The Christmas tree: most of us love having one, and accept that it gets chopped down for two weeks of attention. But what other environmentally friendly alternatives are there?
The Christmas tree has become a statement. Some stick to natural resources and decorate their Christmas tree with straw stars and gingerbread hearts. Others can’t get enough Christmas bling and wrap their tree in metres upon metres of tinsel. But the question of eco-friendly trees starts with buying the tree itself.
Poor Christmas tree!
A Norway spruce, Nordmann fir or even a plastic tree? However, in times of melting polar caps, the ecological aspect of our beloved Christmas trees needs to be considered.
There’s nothing sadder than seeing all the bare, dried out Christmas trees lined up on the streets, waiting to be collected. It’s even worse that a tree has to give up its life for just one Christmas season.
The ecological drama goes back to the very roots: many Christmas trees come from monocultures. Apart from any fertilisers and pesticides used, these are essentially worthless to insects and birds and are a burden on the soil. ‘Poor Christmas tree!’ you might say. But is there another option?
The big drawback with plastic Christmas trees
The good news is that everyone is in agreement. The worldwide web is full of exuberant ideas for anyone who wants to try something different. A plastic Christmas tree isn’t exactly a surprising choice, and it’s certainly not an innovative one. And of course, the resemblance to a real fir tree can’t be denied. However, the big drawback is that a plastic fir tree isn’t necessarily more ecological than a real tree. They also have to be produced.
Plastic Christmas trees are, generally speaking, made from fossil raw materials which release CO2 during production. Furthermore, they can contain materials that are difficult to dispose of, for example PVC and PE, or harmful materials such as plasticisers. Nowadays, production mostly takes place in East Asia, where environmental standards are at a minimum. The subsequent transport to Europe generates even more emissions.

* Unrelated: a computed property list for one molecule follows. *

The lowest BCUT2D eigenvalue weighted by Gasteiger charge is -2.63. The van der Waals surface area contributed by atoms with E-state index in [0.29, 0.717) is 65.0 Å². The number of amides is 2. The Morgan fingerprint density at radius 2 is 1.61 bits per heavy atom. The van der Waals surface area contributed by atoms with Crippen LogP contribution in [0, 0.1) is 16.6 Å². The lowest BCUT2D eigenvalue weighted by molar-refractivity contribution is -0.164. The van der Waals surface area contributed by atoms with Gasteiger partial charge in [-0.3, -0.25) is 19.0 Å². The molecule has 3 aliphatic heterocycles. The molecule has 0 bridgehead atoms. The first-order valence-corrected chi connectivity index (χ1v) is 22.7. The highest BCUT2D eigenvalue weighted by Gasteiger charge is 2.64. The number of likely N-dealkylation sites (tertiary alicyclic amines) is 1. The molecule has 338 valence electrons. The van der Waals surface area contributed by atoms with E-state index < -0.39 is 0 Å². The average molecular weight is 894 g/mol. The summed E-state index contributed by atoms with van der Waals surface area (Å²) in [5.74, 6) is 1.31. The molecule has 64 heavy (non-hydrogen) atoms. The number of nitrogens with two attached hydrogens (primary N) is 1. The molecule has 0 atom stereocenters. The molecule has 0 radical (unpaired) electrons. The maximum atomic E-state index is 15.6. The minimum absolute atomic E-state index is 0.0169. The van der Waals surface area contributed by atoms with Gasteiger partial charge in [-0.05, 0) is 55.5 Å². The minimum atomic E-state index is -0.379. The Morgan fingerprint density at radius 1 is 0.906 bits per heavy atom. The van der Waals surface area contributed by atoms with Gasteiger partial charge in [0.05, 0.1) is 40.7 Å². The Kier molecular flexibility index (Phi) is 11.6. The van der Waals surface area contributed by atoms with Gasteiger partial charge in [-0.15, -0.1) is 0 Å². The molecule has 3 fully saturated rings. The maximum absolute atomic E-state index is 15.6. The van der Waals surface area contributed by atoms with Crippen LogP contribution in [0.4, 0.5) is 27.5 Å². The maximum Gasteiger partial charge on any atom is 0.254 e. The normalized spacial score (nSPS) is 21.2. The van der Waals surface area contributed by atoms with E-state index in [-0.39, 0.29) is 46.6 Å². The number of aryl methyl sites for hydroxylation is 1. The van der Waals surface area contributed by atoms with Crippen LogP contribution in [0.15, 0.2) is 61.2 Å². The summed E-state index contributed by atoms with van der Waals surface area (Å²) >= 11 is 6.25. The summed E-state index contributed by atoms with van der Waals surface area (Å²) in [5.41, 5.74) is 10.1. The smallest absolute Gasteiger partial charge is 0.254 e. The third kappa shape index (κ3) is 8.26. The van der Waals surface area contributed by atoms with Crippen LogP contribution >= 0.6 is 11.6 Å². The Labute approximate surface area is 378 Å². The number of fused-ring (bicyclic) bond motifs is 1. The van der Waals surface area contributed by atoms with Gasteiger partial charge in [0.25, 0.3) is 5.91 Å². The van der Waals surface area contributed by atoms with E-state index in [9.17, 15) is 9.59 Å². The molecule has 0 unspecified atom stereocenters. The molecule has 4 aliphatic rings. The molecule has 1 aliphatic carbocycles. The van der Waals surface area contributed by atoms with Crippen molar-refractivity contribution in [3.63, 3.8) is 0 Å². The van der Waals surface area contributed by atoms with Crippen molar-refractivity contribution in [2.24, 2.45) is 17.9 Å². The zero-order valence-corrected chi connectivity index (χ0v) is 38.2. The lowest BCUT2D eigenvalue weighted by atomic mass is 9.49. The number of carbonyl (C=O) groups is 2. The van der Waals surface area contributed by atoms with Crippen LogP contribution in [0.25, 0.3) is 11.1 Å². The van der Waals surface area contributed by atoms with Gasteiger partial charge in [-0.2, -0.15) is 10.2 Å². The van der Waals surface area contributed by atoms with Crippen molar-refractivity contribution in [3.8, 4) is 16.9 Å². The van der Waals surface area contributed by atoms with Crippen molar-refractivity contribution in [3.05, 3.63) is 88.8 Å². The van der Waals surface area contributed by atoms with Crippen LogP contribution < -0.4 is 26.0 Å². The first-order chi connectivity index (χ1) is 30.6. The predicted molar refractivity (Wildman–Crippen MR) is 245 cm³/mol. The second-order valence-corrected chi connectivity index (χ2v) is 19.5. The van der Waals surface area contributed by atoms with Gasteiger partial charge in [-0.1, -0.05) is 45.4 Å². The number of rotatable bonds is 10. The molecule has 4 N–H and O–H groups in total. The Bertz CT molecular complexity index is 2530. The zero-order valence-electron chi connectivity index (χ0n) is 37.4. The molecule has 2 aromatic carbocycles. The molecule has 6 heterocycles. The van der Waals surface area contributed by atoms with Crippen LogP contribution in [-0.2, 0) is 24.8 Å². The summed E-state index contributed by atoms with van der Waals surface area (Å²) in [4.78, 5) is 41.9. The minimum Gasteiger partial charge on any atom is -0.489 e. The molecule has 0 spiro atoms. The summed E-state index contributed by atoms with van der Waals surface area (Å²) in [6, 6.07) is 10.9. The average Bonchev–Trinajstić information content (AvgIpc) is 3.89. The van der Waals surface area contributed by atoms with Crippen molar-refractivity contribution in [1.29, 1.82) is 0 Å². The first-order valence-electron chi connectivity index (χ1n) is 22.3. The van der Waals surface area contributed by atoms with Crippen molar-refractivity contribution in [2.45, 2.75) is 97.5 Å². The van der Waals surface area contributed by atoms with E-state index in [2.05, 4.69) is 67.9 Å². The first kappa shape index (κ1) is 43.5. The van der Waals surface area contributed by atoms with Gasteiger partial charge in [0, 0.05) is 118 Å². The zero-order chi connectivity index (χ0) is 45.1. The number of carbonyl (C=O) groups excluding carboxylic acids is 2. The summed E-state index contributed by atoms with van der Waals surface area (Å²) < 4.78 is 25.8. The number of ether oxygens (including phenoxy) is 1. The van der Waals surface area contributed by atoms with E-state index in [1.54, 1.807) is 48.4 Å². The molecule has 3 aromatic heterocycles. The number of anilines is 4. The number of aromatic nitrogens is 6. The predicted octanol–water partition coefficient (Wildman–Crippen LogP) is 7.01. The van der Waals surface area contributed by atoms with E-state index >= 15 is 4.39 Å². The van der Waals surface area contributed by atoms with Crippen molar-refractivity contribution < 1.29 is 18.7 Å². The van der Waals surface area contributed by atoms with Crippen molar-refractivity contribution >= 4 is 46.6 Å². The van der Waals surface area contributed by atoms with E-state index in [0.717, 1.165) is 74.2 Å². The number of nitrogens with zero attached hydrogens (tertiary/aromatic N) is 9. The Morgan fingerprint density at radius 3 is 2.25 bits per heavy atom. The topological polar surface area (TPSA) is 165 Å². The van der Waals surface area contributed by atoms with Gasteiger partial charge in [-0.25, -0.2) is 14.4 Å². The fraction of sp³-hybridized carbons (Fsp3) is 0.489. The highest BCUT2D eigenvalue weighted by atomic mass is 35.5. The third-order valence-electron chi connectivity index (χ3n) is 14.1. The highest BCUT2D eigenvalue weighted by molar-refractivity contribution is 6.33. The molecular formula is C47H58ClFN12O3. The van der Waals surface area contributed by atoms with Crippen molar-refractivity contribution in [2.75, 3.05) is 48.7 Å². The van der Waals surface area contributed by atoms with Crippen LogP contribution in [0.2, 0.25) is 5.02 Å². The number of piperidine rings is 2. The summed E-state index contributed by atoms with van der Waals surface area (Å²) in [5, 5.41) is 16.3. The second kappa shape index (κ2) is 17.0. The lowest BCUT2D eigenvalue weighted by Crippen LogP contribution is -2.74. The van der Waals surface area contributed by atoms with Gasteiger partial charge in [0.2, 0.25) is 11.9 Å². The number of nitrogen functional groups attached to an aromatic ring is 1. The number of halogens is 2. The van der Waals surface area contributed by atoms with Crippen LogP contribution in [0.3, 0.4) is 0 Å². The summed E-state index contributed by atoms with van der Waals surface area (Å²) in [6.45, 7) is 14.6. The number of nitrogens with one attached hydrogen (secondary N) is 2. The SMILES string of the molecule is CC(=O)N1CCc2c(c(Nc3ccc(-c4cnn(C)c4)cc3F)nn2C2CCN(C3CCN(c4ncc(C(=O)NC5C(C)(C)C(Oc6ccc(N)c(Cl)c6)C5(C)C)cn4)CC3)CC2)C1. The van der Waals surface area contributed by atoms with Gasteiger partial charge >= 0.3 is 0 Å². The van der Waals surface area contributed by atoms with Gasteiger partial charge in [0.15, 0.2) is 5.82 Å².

However, for anyone still wanting a plastic Christmas tree, they should use it for at least six years. In terms of ecology, it performs worse than a real tree. Other estimations recommend an even longer minimum use.
Environmentally friendly Christmas tree alternatives
For those who are dedicated to finding an alternative and can trust themselves not to fall into a pit of despair at the thought of not having a real tree, there are lots of creative options out there. After some extensive research, these environmentally friendly Christmas tree alternatives have made it to the top of the list:
- Christmas tree made from wood: There are lots of different options here. A Christmas tree made from an old wooden pallet, on which a fir tree can be spray painted or painted in white, seems like a great idea. Nails are hammered into the palette. Baubles, sweets and other things can then be added to it. It looks good and is very individual, and can be used as an Advent calendar before Christmas rolls around!
- Christmas tree mobile: The best way to hang up the mobile is to use a round grate and thin chains of the same length, which can be attached to a carabiner. And yes, the carabiner has to be somehow attached to the ceiling. However, you can design the mobile as you like, with string or thread, and traditional or whacky Christmas decorations. If you want the mobile to be in the shape of a Christmas tree, hang up the first (smaller) baubles on short threads in the middle of the rod and work your way down, and towards the outside of the grate, with increasingly longer bits of thread.
- A Christmas tree taped onto the wall is very cool: find some nice festive tape and tape a Christmas tree to the wall. It’s fast, easy and creative.
- How about a Christmas tree à la Easter tree? Collect some branches, arrange in a vase and hang your favourite decorations on them. If you want to make a deluxe version, paint the branches. White, red, or perhaps grey? Depending on the tree decorations used, this could be a real eye-catcher. It’s affordable, and even if there’s no tree, there’s still a bit of nature in the living room.
- And then there’s the minimalist alternative: buy a large blackboard and some chalk in the children’s or craft section. Get started: together with your family, draw your dream Christmas tree. It’s easy to make, easy to put away and there’s no pesky needles on the floor! No meltdowns either, just some festive creative fun!
The mobile tree and tape tree are also a good idea if you don’t have much space at home.
Christmas trees – real, but eco-friendly
What if you just can’t get rid of the idea of a real tree at Christmas and the smell of resin? Even real trees can be environmentally friendly Christmas trees – as long as they are cultivated in Switzerland, and in the region if possible.
In Swiss Christmas tree farms, less herbicides, pesticides and fungicides and fertilisers are used, and that’s not even mentioning the shorter transport routes. Just like with other products, it’s always a good idea to buy from producers in the area and keep an eye out for trees with a certification (e.g. with the Bud Label or FSC) Nowadays, rental trees are even being offered that will be planted again after the holidays, meaning you can enjoy your Christmas tree in all its festive glory, without worrying about the environmental impact.